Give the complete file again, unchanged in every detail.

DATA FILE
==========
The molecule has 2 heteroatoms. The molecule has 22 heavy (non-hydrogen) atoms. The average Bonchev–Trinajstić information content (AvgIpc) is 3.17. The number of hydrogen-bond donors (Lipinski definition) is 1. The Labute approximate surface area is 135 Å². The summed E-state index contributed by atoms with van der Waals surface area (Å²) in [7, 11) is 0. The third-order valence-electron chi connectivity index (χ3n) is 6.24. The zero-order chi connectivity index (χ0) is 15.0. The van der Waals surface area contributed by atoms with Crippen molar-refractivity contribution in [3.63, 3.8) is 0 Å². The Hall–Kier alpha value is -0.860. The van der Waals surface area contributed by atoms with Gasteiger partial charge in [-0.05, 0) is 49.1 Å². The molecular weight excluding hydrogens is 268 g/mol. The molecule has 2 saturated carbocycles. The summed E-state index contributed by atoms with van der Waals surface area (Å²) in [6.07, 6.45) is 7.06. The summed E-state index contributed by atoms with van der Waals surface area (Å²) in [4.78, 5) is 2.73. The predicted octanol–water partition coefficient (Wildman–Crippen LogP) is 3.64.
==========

The molecule has 2 heteroatoms. The molecule has 22 heavy (non-hydrogen) atoms. The average Bonchev–Trinajstić information content (AvgIpc) is 3.17. The number of hydrogen-bond donors (Lipinski definition) is 1. The Labute approximate surface area is 135 Å². The summed E-state index contributed by atoms with van der Waals surface area (Å²) in [7, 11) is 0. The third-order valence-electron chi connectivity index (χ3n) is 6.24. The zero-order chi connectivity index (χ0) is 15.0. The van der Waals surface area contributed by atoms with Crippen molar-refractivity contribution in [3.63, 3.8) is 0 Å². The Hall–Kier alpha value is -0.860. The van der Waals surface area contributed by atoms with Gasteiger partial charge in [-0.05, 0) is 49.1 Å². The molecular weight excluding hydrogens is 268 g/mol. The molecule has 2 saturated carbocycles. The summed E-state index contributed by atoms with van der Waals surface area (Å²) in [6.07, 6.45) is 7.06. The summed E-state index contributed by atoms with van der Waals surface area (Å²) in [4.78, 5) is 2.73. The predicted octanol–water partition coefficient (Wildman–Crippen LogP) is 3.64.